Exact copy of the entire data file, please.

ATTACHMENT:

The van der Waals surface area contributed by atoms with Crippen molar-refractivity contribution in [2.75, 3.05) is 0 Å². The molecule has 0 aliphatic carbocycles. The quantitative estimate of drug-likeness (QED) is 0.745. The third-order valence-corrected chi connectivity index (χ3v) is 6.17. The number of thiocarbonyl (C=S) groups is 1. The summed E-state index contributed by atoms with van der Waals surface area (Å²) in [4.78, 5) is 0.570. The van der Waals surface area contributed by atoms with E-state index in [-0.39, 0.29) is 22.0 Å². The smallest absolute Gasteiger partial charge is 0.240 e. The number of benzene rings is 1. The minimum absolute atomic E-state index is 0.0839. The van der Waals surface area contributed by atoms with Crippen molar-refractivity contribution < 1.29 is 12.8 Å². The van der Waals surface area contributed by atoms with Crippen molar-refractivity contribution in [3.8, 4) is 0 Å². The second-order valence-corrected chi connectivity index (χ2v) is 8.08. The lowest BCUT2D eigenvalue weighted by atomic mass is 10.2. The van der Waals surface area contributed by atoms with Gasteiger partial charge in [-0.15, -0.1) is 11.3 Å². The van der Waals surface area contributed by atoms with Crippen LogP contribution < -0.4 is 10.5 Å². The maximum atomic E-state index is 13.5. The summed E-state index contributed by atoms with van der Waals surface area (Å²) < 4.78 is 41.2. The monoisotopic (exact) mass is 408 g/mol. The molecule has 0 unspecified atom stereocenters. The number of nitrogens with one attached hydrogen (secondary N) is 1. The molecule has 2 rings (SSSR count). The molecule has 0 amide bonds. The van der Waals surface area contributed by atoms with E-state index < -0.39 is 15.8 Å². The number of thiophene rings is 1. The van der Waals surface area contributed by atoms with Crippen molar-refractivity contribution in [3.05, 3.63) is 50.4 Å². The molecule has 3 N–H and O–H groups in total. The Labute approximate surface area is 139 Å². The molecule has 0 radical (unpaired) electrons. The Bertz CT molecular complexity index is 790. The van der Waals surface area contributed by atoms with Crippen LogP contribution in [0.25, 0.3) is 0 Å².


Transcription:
The van der Waals surface area contributed by atoms with Crippen molar-refractivity contribution in [2.75, 3.05) is 0 Å². The molecule has 0 aliphatic carbocycles. The quantitative estimate of drug-likeness (QED) is 0.745. The third-order valence-corrected chi connectivity index (χ3v) is 6.17. The number of thiocarbonyl (C=S) groups is 1. The summed E-state index contributed by atoms with van der Waals surface area (Å²) in [4.78, 5) is 0.570. The van der Waals surface area contributed by atoms with E-state index in [-0.39, 0.29) is 22.0 Å². The smallest absolute Gasteiger partial charge is 0.240 e. The number of benzene rings is 1. The minimum absolute atomic E-state index is 0.0839. The van der Waals surface area contributed by atoms with Crippen molar-refractivity contribution < 1.29 is 12.8 Å². The van der Waals surface area contributed by atoms with Crippen molar-refractivity contribution in [3.8, 4) is 0 Å². The second-order valence-corrected chi connectivity index (χ2v) is 8.08. The lowest BCUT2D eigenvalue weighted by atomic mass is 10.2. The van der Waals surface area contributed by atoms with Gasteiger partial charge in [-0.15, -0.1) is 11.3 Å². The van der Waals surface area contributed by atoms with Crippen LogP contribution < -0.4 is 10.5 Å². The maximum atomic E-state index is 13.5. The summed E-state index contributed by atoms with van der Waals surface area (Å²) < 4.78 is 41.2. The monoisotopic (exact) mass is 408 g/mol. The molecule has 0 unspecified atom stereocenters. The number of nitrogens with one attached hydrogen (secondary N) is 1. The molecule has 2 rings (SSSR count). The molecule has 0 amide bonds. The van der Waals surface area contributed by atoms with E-state index < -0.39 is 15.8 Å². The number of thiophene rings is 1. The van der Waals surface area contributed by atoms with Crippen molar-refractivity contribution in [3.05, 3.63) is 50.4 Å². The molecule has 3 N–H and O–H groups in total. The Labute approximate surface area is 139 Å². The molecule has 0 radical (unpaired) electrons. The Bertz CT molecular complexity index is 790. The van der Waals surface area contributed by atoms with Crippen LogP contribution in [0.25, 0.3) is 0 Å².